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The term hard water means that the water contains relatively high amounts of calcium and/or magnesium ions dissolved in the water. Hard water occurs naturally in many parts of the U.S., especially in areas where there are layers of limestone underground.
Hard water is perfectly safe to drink, although very high levels may give it a taste that some people may not like.
Because of the presence of the calcium and magnesium ions, when soap is added a chemical reaction occurs, resulting in the precipitation of the soap-calcium compound. If you lived in an area that had hard water you may see a ring of soap scum and dirt on the sides of the bathtub.
One test for hard water is to add a few drops of soap to a container of water and shake the container vigorously. If no foam appears the water is hard.
If you boil hard water, the minerals are left behind when the water evaporates, forming a deposit on the bottom of the pot.
Hard water is water with a high concentration of calcium and magnesium ions. The presence of these ions alters the taste of water and makes it unpalatable. When hard water is heated the dissolved chemicals result in the formation of scales. This does not allow the use of hard water in boilers, heating systems and other similar applications without damaging them.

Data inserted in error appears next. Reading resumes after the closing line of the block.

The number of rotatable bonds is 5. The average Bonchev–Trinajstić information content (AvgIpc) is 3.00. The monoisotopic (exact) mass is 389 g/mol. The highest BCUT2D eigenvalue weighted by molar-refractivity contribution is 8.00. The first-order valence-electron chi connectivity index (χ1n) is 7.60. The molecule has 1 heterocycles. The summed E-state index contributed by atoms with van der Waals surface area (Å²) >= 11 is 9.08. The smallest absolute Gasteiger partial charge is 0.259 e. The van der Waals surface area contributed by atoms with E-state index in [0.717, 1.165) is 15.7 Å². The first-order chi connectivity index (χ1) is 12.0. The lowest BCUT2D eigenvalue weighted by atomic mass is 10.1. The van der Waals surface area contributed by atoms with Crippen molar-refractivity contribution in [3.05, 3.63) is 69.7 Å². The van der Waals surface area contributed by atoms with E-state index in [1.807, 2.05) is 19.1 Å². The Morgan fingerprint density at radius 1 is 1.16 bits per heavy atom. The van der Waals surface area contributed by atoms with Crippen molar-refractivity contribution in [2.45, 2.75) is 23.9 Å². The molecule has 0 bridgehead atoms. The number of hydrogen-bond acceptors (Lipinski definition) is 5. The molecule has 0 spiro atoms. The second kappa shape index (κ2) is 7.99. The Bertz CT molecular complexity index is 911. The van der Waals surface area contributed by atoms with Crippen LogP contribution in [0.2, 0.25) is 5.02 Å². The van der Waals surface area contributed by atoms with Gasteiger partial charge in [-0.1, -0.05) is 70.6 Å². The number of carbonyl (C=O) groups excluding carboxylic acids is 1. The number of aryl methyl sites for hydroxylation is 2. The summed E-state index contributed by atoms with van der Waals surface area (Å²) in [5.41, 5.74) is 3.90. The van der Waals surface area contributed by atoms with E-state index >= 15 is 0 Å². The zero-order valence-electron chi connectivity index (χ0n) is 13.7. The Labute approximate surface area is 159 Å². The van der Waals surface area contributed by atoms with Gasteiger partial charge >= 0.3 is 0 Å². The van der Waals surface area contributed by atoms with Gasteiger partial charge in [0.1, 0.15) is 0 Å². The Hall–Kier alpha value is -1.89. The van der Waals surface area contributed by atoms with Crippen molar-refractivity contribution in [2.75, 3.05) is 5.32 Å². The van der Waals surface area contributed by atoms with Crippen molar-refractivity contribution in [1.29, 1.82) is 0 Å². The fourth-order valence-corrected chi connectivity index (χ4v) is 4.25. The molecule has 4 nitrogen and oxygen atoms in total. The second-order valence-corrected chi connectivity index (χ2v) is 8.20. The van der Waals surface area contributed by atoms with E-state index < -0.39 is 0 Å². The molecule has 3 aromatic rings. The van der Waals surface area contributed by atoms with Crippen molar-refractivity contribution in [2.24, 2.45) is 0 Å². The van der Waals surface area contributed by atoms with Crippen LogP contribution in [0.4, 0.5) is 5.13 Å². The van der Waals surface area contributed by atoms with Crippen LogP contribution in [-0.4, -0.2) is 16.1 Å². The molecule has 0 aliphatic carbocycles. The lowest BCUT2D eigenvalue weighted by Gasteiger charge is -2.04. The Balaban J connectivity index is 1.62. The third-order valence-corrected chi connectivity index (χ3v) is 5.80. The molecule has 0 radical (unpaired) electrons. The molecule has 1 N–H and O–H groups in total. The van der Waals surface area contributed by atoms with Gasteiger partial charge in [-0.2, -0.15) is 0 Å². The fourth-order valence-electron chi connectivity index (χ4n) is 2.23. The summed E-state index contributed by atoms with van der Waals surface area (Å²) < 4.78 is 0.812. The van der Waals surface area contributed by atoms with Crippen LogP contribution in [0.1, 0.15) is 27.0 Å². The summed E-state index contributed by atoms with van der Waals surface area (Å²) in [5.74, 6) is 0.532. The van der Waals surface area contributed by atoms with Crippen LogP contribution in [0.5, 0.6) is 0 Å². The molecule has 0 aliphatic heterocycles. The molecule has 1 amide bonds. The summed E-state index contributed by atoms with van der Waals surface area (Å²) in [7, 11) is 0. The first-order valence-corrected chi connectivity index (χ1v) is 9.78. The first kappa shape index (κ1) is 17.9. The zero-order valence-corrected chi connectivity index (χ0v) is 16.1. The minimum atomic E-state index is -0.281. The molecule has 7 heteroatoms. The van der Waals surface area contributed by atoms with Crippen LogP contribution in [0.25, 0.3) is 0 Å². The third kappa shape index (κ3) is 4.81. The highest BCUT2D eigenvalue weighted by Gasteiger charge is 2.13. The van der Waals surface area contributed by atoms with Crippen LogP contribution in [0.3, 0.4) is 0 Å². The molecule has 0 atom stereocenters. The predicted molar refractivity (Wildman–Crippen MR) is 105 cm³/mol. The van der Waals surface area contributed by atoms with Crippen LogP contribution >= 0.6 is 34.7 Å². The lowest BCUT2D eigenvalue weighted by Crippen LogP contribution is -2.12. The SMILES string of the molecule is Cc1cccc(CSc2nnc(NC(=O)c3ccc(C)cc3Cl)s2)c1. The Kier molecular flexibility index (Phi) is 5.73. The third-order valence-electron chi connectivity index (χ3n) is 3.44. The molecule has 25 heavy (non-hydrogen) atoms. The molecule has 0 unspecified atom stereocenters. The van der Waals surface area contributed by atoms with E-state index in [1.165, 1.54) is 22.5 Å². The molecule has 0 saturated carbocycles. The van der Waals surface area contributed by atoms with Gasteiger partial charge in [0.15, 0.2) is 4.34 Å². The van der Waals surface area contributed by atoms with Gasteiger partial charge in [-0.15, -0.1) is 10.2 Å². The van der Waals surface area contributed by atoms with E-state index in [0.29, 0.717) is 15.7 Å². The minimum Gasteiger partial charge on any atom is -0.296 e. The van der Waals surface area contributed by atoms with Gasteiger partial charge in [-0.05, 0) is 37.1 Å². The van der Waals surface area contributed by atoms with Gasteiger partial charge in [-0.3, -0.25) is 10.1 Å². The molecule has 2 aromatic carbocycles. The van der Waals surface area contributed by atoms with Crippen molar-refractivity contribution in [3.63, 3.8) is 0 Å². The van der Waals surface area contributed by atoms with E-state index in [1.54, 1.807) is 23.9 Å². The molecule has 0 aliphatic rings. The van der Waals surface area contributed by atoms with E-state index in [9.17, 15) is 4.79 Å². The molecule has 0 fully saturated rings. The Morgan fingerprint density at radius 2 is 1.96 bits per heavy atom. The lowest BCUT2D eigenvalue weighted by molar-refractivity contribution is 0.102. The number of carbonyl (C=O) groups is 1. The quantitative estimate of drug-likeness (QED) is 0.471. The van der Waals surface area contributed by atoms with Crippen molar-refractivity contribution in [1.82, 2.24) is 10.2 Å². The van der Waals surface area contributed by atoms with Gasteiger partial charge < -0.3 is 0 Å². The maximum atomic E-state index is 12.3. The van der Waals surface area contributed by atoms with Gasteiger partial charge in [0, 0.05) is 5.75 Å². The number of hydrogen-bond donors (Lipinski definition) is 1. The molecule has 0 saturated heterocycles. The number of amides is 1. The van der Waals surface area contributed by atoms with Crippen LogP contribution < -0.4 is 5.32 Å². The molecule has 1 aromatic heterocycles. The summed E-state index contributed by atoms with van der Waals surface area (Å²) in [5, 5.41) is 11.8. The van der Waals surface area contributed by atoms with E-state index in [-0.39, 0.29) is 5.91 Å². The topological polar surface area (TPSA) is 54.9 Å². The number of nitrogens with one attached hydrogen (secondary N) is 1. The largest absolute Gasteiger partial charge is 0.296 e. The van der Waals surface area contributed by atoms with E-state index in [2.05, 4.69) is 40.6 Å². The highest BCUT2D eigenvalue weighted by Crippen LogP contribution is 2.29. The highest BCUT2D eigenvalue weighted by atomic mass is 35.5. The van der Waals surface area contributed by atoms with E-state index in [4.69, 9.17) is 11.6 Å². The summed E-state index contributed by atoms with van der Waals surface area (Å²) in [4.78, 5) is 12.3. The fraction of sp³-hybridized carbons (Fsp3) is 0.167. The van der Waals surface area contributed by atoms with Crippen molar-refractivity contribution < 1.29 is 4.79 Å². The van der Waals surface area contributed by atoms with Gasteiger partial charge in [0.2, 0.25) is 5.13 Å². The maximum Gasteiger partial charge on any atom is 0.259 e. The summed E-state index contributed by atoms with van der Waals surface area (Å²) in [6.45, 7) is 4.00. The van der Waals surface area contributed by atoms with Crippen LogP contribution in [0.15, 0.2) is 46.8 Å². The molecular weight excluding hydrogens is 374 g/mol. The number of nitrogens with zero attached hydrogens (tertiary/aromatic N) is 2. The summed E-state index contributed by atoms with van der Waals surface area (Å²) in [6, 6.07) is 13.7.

The ions in hard water also make it very difficult to use soap, as most soaps cannot generate a foam and clean effectively in the presence of hard water.
Soft water is created by either removing all chemical ions from hard water, or by replacing the ions of calcium and magnesium with those of sodium. The softening of water makes it possible to use it again in a normal way for all purposes.
Hard water is water that has high mineral content (in contrast with soft water). Hard water has high concentrations ofCa2+ and Mg2+ ions. Hard water is generally not harmful to one's health but can pose serious problems in industrial settings, where water hardness is monitored to avoid costly breakdowns in boilers, cooling towers, and other equipment that handle water. In domestic settings, the hardness of water is often indicated by the non-formation of froth when soap or toothpaste are agitated in the water sample. Hardness in water is defined as concentration of multivalent cations. Multivalent cations are cations with a charge greater than 1+, mainly dications. These dications include Ca2+ and Mg2+. These ions enters a water supply by leaching from minerals. Common calcium-containing minerals are limestone, a form of calcium carbonate (CaCO3), and chalk (calcium sulphate, (CaSO4). A common magnesium mineral is dolomite (CaMg(CO3)2), which also contains calcium. Rainwater and distilled water are soft, because they contain few ions.
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